The Fan, Summer, 1911, by Picasso
Pablo Ruiz y Picasso was born in Malaga, Spain on October 25, 1881. His father was Jose Ruiz Blanco and his mother, Maria Picasso Lopez. Later he adopted his mother's more distinguished maiden name, Picasso, as his own. Picasso was a Spanish painter and sculptor, and is internationally considered the greatest artist of the 20th century. Unique as an inventor of forms, an innovator of styles and techniques, a master of various media, he was one of the most productive artists in history. He contributed many different abilities and attributes to the art community in numerous ways. Pablo Picasso was not only an extremely influential artist but was also politically active.
This paper will focus on the analytic stage of Cubism, during which time Picasso painted The Fan, Summer, 1911. Different aspects of Picasso's work and his life led him to this point, where different angles and viewpoints are interwoven through a series of overlapping planes.
Natural forms are reduced to their basic geometric parts and then returned, in a harmonious fashion, to essentially three-dimensional parts on a two-dimensional picture plane. Color was greatly subdued and paintings were nearly monochromatic in order to minimize attention to elements other than structural ones. Picasso was not interested in beauty, and he considered color an element of beauty.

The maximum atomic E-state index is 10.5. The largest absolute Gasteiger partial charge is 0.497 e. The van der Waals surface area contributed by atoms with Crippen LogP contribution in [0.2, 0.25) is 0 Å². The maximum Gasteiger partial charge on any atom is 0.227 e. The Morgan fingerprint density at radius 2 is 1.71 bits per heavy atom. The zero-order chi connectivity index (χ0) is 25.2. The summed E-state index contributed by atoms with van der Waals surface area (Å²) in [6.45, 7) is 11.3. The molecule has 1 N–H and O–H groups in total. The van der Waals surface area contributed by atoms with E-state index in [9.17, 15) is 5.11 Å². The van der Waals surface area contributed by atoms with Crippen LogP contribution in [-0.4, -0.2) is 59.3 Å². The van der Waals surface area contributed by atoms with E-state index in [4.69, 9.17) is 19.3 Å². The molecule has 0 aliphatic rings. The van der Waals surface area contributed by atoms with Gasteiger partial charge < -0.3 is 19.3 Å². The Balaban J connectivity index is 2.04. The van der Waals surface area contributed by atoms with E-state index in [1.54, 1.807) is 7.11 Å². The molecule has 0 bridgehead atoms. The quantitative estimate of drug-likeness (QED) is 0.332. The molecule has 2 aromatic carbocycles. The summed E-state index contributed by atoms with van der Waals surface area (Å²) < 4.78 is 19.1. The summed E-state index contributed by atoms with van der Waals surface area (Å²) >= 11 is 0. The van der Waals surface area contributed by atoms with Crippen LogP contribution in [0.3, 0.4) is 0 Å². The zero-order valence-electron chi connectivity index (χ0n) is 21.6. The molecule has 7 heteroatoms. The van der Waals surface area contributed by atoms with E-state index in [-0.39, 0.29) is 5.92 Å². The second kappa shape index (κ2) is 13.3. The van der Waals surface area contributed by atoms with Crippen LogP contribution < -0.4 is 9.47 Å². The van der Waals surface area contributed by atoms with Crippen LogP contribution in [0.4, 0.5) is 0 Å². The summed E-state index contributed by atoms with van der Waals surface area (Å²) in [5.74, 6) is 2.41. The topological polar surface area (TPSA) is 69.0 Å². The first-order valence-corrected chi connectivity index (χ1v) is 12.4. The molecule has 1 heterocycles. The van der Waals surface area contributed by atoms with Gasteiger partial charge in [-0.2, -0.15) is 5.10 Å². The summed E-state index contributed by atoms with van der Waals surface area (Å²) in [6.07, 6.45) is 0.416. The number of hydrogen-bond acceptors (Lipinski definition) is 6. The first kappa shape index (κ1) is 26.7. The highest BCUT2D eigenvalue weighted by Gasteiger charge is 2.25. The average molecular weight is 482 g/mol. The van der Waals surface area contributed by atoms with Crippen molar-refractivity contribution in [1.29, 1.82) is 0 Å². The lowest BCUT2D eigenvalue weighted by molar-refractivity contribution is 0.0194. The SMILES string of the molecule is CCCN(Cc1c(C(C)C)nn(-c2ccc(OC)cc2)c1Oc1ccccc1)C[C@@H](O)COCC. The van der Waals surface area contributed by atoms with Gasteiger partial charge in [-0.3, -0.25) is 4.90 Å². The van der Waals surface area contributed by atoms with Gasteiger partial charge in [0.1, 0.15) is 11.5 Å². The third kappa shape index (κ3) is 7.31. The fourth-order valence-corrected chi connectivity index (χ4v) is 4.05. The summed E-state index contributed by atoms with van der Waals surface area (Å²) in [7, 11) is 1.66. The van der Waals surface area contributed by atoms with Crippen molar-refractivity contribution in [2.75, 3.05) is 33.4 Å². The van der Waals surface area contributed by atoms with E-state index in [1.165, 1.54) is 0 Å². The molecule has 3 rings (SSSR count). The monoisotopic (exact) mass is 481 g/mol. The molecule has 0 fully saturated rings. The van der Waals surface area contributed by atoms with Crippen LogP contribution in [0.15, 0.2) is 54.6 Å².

He was aware of the revolting way Africa was colonized and exploited by Europeans at this time. He was aware of the many Africans that had been killed in order for the acquisition of the rubber in that country. Because so many were killed to get the rubber, it was called the "Red Rubber Policy". During the worlds fair, you could actually go watch a cage holding Africans going about their daily lives. Picasso's work was affected by this.